What to consider when insuring your roof
November 13, 2014
When weighing reasons for insuring your home, look no further than your roof. When people typically think of home insurance, they think of all the items inside the home they want to protect, and the roof is where damage can often begin. Think of it as a door to elements—a door that needs to be tightly secured.
The roof is the first part of the home to be hit by heavy hail or snow. If something should go wrong with your roof, additional damage is sure to follow. In fact, the condition of your roof plays a big role in setting the price for your home insurance, so you have to ask yourself a few questions: Is it old? Does it leak? Is it sturdy or recently updated? What material is it made of? Questions like this can mean a big difference for your insurance costs.
Have your home insured before winter sets in.
Updating your roof
Take a look at your roof. If it is time to update, then you should do it before the cold settles in. Here are a few roofing styles to consider:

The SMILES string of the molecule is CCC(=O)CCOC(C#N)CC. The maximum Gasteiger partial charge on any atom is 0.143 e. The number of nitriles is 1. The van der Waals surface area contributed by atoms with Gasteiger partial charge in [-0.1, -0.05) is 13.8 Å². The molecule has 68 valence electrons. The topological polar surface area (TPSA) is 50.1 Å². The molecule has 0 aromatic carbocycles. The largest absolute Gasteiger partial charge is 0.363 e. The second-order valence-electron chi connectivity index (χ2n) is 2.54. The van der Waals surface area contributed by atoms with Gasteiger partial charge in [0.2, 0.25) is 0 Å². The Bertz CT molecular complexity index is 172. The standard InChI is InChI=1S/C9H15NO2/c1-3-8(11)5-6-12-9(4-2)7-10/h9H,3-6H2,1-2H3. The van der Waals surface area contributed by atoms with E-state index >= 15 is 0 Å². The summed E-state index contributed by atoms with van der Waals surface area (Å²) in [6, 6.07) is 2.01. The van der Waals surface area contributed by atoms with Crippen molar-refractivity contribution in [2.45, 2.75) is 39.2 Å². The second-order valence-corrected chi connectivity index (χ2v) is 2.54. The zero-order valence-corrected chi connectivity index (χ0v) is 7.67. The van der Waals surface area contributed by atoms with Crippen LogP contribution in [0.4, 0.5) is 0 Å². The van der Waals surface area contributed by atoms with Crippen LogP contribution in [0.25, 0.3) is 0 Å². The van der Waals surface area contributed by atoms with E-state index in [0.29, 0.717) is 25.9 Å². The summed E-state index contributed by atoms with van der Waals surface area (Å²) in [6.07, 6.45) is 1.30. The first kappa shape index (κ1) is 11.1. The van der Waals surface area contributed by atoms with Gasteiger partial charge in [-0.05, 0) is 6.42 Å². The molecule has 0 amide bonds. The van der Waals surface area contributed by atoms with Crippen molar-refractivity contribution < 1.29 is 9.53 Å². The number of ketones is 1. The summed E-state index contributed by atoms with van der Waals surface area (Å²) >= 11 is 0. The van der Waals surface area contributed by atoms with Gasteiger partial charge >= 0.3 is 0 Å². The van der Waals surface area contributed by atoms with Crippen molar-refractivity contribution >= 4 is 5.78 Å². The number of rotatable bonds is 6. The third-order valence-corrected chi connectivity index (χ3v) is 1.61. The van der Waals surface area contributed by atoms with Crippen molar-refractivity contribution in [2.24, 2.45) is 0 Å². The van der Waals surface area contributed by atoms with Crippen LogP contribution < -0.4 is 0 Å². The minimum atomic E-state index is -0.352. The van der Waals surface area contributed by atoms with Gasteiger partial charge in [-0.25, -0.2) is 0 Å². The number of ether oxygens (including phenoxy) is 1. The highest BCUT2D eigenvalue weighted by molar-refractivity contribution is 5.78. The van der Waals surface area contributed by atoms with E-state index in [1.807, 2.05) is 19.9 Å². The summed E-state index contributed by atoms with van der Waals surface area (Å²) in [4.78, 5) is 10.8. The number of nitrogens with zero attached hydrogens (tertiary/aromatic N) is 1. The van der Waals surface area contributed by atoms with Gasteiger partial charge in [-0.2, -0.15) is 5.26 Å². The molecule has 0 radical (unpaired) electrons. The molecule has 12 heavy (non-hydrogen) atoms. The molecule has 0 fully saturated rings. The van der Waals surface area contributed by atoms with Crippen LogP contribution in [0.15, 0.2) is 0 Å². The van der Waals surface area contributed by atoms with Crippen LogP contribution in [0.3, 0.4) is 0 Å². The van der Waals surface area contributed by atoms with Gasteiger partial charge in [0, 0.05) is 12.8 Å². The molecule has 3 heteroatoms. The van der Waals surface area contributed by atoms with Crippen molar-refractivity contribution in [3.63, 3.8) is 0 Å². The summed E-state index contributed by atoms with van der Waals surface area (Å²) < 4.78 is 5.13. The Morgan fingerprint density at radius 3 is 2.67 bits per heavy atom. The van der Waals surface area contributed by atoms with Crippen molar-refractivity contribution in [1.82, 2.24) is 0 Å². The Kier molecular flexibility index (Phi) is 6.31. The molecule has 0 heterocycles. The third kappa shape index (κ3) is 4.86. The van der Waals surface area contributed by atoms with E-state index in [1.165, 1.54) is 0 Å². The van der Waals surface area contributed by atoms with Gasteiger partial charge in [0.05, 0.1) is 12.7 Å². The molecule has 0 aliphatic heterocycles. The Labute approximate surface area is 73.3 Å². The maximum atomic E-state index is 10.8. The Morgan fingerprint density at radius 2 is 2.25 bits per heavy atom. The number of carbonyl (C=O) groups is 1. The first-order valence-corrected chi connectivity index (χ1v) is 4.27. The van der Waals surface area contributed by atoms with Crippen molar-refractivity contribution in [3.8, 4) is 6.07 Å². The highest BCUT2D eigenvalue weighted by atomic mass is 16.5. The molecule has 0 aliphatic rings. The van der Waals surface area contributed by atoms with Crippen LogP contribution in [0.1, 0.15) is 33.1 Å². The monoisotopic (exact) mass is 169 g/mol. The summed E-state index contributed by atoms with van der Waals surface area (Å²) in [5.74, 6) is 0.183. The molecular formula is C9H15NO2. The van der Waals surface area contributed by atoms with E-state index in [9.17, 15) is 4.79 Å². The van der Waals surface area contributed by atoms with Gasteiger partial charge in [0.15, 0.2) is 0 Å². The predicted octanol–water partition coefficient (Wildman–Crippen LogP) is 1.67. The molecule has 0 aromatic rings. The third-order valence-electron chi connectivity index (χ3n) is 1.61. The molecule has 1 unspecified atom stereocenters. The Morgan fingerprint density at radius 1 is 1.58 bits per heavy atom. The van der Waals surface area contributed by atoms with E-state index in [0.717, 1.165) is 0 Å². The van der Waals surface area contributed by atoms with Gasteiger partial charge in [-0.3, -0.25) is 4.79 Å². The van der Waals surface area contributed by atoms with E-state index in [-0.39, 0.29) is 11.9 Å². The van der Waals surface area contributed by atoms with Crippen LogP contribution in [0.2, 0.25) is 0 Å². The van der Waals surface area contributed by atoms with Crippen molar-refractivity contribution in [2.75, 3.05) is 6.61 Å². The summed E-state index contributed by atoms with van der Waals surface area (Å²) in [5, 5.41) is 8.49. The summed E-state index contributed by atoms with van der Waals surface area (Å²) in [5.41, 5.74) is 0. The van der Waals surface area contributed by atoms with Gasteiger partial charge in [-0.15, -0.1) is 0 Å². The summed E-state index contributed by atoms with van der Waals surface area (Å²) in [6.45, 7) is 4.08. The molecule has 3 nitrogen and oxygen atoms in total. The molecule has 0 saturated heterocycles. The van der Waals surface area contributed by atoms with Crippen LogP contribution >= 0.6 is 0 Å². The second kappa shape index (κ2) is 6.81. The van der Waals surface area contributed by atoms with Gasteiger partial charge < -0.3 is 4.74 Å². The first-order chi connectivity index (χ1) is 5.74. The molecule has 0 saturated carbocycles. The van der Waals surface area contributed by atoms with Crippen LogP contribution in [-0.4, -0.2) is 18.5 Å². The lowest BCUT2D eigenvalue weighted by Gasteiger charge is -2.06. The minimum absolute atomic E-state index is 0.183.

- Asphalt shingles are the most common because they are the cheapest, easiest to install and can handle elements such as fire. However, they are not the most durable and might need to be replaced from time to time after heavy storms with strong winds. But again, these are not expensive repairs. And when it comes to insurance costs, shingles will help keep those costs low because they are not heavy and will not do additional damage to your home should something such as an earthquake occur.
- Wood shakes are attractive and advantageous to your energy bill, as they provide good insulation. However, they are expensive and can pose a serious fire risk. If you are planning on using wood, make sure you check with your insurer first.
- Metal works well for roofing because it can handle fire and other elements. Its surface reflects sunlight, which typically keeps the upper levels cooler in warm months. However, metal can be expensive and needs to be carefully installed. Additionally, it is louder than other materials during rain or other storms. But when it comes to insurance, there aren't many problems with a metal roof. In fact, your insurer might even appreciate it.
As winter months settle in, have your roof inspected before that first big snow.